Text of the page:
Read our music critic Jim Harrington’s excellent review of the Streisand concert here.
At first, Barbra Streisand was the kooky kid with the voice. Then she was an Academy Award winner and a box-office sensation. By the time she was a mother, feminist, activist and superstar, Streisand was already a legend.
But what does a legend do to remain legendary? In Streisand’s case, you pull away from the limelight. You still crank out albums to meet your recording obligations. You make (or direct) the occasional movie. And you raise money for the Democrats.
And then, if you’re really lucky (and want to work your butt off), you decide to make sure they know you’ve still got it. You go on tour — maybe two or three times because saying goodbye takes a long time — and you blow people’s minds.
That’s what Streisand did Monday night at the HP Pavilion in San Jose. As she nears the end of her farewell tour, her voice is a little ragged, but such an extraordinary instrument can stand a few rough spots and still soar.
Monday’s show was, like all the others before it, very nearly Barbra unplugged — just her and a 54-piece orchestra. No video montages, no fancy sets. There was a guest (the operatic quartet Il Divo), but they were basically back-up boys.
Barbra fans such as myself were in heaven. The only downside was toward the beginning of the show when Streisand came out singing “Starting Here, Starting Now.” I whooped and hollered to make sure Barbra knew I was there (after spending $350 she perhaps should have tossed me one of her earrings). And the older lady sitting in front of me, apparently not at all pleased by my volume, turned around with her pinched little face and actually wagged her finger at me.
But nothing could dim my enthusiasm. This was relaxed Barbra, happy Barbra (her men and women took the House and the Senate last week, and she’s positively aglow). And most importantly from the Theater Dogs point of view, this was show tune Barbra.
Here are the theater songs she performed in San Jose: “Starting Here, Starting Now” (Starting Here, Starting Now Maltby/Shire), “Come Rain or Come Shine” (St. Louis Woman Arlen/Mercer), “The Music of the Night” (The Phantom of the Opera, Lloyd Webber/Hart), “Unusual Way” (Nine Yeston), “Carefully Taught” and “Cockeyed Optimist” (South Pacific, Rodgers/Hammerstein), “Children Will Listen” (Into the Woods, Sondheim), “Somewhere” (West Side Story, Berstein/Sondheim) and a whole heap of songs from Funny Girl (Styne/Merrill): “The Music that Makes Me Dance,” “Don’t Rain on My Parade” and “People” from the Broadway show and “Funny Girl” and “My Man” from the movie.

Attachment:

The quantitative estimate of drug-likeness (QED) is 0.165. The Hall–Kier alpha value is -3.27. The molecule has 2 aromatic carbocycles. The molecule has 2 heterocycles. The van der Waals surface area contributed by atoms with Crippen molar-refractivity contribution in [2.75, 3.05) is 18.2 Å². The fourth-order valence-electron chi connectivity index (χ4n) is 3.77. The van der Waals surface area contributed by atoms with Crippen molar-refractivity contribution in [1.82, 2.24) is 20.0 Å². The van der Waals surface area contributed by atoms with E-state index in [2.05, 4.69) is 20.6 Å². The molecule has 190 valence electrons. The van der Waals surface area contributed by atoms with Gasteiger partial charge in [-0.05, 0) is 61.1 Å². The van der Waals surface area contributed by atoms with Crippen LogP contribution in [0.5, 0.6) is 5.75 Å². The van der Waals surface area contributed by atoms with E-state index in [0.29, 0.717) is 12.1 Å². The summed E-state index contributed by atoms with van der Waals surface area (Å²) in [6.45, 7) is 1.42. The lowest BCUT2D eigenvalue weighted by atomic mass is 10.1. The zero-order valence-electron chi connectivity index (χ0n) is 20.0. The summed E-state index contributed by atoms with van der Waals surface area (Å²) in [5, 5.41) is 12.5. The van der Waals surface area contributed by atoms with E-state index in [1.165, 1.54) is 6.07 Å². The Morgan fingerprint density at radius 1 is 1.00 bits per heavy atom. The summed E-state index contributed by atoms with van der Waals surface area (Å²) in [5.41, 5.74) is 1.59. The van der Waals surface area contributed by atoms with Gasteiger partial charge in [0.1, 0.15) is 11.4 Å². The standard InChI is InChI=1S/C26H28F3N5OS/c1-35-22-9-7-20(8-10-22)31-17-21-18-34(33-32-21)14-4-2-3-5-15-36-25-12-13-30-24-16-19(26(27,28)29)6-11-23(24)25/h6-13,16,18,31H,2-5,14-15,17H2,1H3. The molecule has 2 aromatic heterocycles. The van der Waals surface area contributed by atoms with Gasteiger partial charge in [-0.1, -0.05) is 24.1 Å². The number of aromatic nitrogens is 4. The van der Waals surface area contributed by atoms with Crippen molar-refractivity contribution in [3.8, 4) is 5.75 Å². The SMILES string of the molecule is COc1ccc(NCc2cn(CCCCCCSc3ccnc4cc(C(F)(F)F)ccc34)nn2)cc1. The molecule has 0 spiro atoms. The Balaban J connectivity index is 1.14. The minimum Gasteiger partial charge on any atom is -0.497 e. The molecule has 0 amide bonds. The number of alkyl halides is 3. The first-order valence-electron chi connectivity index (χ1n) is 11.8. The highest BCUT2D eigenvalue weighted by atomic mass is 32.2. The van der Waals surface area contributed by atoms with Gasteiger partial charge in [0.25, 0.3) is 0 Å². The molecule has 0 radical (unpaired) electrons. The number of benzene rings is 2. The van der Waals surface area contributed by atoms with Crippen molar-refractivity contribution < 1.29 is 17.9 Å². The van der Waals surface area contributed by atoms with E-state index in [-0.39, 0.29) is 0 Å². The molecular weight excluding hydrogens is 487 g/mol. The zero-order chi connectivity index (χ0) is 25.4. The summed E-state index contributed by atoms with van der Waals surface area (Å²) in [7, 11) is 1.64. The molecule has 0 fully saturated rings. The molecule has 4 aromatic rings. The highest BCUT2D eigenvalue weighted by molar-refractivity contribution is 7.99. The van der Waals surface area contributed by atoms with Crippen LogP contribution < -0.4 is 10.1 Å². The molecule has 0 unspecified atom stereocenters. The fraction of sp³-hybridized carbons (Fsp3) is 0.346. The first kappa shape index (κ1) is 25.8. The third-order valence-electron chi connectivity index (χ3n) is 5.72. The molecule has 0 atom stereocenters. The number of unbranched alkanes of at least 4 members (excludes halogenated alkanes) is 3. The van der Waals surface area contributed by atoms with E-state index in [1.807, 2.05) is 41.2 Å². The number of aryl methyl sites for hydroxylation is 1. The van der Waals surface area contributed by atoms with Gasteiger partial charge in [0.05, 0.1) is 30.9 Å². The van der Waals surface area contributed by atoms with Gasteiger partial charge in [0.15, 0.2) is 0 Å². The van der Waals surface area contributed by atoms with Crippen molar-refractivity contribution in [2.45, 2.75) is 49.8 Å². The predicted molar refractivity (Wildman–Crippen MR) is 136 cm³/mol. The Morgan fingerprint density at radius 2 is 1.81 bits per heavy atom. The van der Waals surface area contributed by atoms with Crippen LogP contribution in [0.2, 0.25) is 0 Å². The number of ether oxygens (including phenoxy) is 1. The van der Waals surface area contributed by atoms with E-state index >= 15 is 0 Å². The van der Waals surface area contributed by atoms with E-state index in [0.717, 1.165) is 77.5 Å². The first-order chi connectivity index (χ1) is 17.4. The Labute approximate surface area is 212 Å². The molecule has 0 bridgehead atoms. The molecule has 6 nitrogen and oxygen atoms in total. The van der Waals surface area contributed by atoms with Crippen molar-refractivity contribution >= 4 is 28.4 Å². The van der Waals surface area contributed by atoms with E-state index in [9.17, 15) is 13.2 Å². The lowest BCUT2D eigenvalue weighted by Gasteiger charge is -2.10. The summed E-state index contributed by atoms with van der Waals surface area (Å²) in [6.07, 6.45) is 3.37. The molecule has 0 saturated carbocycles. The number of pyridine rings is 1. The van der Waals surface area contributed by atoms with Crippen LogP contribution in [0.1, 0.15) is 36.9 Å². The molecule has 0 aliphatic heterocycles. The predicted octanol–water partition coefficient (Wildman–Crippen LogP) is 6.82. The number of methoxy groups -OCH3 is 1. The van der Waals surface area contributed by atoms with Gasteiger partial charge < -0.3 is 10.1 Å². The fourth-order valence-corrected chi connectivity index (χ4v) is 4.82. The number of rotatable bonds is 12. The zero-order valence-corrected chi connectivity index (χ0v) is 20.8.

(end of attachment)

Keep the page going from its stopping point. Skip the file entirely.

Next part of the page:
In the Q&A when she read from notecards submitted by audience members, Streisand was prompted to say, “Shoot the swans? Dese lovelies?” from Funny Girl, and she recalled getting a voice lesson in San Francisco after losing her voice during a gig at the hungry i. She said the voice loss was psychological prompted by someone asking her how she held her notes so long. “I don’t know,” she answered the person. “Because I want to?”
My favorite songs of the evening: “Have I Stayed Too Long at the Fair?,” “Down with Love,” “What Are You Doing the Rest of Your Life?,” “The Woman in the Moon,” “Cockeyed Optimist,” “My Shining Hour” and “Happy Days Are Here Again” (performed with such glee you knew she meant every word).
And yes, the George W. Bush impersonator Steve Bridges showed up and was hilarious. He said last Tuesday had given him a good “Texas thumpin’.” “What’s that?” Streisand asked. “It’s when your butt stays blue for two years. He he he he.” He and Barbra sang a new duet on “Side by Side” with newly re-written lyrics about Madame Speaker, Nancy Pelosi (to whom Streisand dedicated “The Woman in the Moon” along with the 71 women in the House andthe 16 in the Senate).
Streisand recited a long quote by William Saroyan from the preface to his play The Time of Your Life, and it captures beautifully the spirit of the evening (especially considering she cut out the part about killing):
In the time of your life, live…Seek goodness everywhere, and when it is found, bring it out of its hiding place and let it be free and unashamed…Be inferior of no man, nor of any man be the superior. Remember that every man is a variation of yourself…In the time of your life, live — so that in that wondrous time you shall not add to the mystery and sorrow of the word, but shall smile to the infite delight and mystery of it.